Hurricane Ida's winds have decreased to Category 3 level, but Southeastern Louisiana is still taking a beating from the tropical system.

According to reports from Terrebonne and Lafourche Parishes, Ida's winds destroyed homes and businesses in the Matthews area and ripped roofs off buildings in and around Houma. Meanwhile in the New Orleans area, Ida's winds have knocked out power to all of New Orleans. Homes and businesses in the area are damaged. A Jefferson Parish senior center lost its roof.

In Metairie, the Galleria Building suffered major damage and a loss of power. One person was trapped in an elevator after that outage happened. That person was later rescued. The Galleria houses television station WGNO. That station is now operating on generator power to remain on the air.

The hurricane's rain and storm surge have flooded Grand isle and other areas in Jefferson and Orleans Parish.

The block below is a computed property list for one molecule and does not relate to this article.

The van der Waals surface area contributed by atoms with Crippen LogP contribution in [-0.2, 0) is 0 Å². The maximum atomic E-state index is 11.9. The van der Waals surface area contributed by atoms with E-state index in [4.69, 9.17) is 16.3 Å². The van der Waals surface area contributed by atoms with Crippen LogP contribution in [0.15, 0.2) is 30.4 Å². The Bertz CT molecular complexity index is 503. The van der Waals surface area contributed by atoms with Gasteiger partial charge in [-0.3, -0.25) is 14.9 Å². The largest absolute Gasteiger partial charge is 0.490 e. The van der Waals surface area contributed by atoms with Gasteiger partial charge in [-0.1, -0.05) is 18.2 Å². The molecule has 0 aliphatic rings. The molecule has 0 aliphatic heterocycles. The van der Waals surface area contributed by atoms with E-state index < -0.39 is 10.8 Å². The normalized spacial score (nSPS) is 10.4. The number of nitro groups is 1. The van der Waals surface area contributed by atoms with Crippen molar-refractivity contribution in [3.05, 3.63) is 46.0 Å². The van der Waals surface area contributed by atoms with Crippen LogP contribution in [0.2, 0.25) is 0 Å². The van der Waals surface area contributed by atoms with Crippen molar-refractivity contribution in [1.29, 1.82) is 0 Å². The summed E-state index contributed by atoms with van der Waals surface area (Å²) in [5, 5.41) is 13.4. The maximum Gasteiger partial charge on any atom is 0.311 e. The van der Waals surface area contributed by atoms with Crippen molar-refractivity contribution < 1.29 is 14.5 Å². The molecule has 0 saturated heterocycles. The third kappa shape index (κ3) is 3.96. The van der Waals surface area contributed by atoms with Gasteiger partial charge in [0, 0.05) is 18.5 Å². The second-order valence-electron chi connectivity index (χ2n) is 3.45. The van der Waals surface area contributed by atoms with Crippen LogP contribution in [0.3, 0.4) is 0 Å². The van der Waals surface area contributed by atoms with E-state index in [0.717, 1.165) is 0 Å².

Ida's forward progress has stalled. As of 7 p.m., Ida is moving north-northwest at 10 miles-per-hour. The hurricane's eye is just north of U. S. 90 and Des Allemands and just west of Luling, Boutte, and Destrehan. The official coordinates are 29.9 North, 90.5 West.

Lafayette will receive wind gusts around 55 miles per hour between 9 p.m. and midnight tonight. Curfews are now in effect all across Acadiana, with other curfews going into effect later tonight.

LOOK: The most expensive weather and climate disasters in recent decades

Stacker ranked the most expensive climate disasters by the billions since 1980 by the total cost of all damages, adjusted for inflation, based on 2021 data from the National Oceanic and Atmospheric Administration (NOAA). The list starts with Hurricane Sally, which caused $7.3 billion in damages in 2020, and ends with a devastating 2005 hurricane that caused $170 billion in damage and killed at least 1,833 people. Keep reading to discover the 50 of the most expensive climate disasters in recent decades in the U.S.

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